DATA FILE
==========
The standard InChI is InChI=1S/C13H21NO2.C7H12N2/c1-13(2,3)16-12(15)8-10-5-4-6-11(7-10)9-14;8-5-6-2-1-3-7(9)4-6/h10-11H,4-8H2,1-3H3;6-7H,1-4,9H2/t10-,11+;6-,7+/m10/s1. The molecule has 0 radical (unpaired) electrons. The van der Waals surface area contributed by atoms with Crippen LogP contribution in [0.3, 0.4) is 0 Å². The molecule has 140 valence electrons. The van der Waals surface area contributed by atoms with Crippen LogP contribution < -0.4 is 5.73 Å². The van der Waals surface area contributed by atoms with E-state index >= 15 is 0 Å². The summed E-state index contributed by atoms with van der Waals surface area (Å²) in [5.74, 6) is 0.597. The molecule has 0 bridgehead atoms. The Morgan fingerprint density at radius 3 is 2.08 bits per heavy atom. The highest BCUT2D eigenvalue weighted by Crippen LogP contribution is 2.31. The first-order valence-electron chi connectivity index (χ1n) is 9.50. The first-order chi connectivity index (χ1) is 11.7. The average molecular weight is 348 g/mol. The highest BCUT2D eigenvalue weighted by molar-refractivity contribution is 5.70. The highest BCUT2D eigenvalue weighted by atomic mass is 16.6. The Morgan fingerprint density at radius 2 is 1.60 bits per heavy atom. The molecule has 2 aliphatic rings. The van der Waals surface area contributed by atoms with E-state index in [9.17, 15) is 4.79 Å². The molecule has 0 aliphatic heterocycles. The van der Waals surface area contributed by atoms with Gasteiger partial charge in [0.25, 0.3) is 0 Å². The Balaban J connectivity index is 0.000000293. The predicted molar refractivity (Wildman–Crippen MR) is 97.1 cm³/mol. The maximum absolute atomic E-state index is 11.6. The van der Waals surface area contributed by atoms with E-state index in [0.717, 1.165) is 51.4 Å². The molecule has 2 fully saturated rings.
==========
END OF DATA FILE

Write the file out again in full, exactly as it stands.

The standard InChI is InChI=1S/C13H21NO2.C7H12N2/c1-13(2,3)16-12(15)8-10-5-4-6-11(7-10)9-14;8-5-6-2-1-3-7(9)4-6/h10-11H,4-8H2,1-3H3;6-7H,1-4,9H2/t10-,11+;6-,7+/m10/s1. The molecule has 0 radical (unpaired) electrons. The van der Waals surface area contributed by atoms with Crippen LogP contribution in [0.3, 0.4) is 0 Å². The molecule has 140 valence electrons. The van der Waals surface area contributed by atoms with Crippen LogP contribution < -0.4 is 5.73 Å². The van der Waals surface area contributed by atoms with E-state index >= 15 is 0 Å². The summed E-state index contributed by atoms with van der Waals surface area (Å²) in [5.74, 6) is 0.597. The molecule has 0 bridgehead atoms. The Morgan fingerprint density at radius 3 is 2.08 bits per heavy atom. The highest BCUT2D eigenvalue weighted by Crippen LogP contribution is 2.31. The first-order valence-electron chi connectivity index (χ1n) is 9.50. The first-order chi connectivity index (χ1) is 11.7. The average molecular weight is 348 g/mol. The highest BCUT2D eigenvalue weighted by molar-refractivity contribution is 5.70. The highest BCUT2D eigenvalue weighted by atomic mass is 16.6. The Morgan fingerprint density at radius 2 is 1.60 bits per heavy atom. The molecule has 2 aliphatic rings. The van der Waals surface area contributed by atoms with E-state index in [9.17, 15) is 4.79 Å². The molecule has 0 aliphatic heterocycles. The van der Waals surface area contributed by atoms with Gasteiger partial charge in [0.25, 0.3) is 0 Å². The Balaban J connectivity index is 0.000000293. The predicted molar refractivity (Wildman–Crippen MR) is 97.1 cm³/mol. The maximum absolute atomic E-state index is 11.6. The van der Waals surface area contributed by atoms with E-state index in [0.717, 1.165) is 51.4 Å². The molecule has 2 fully saturated rings.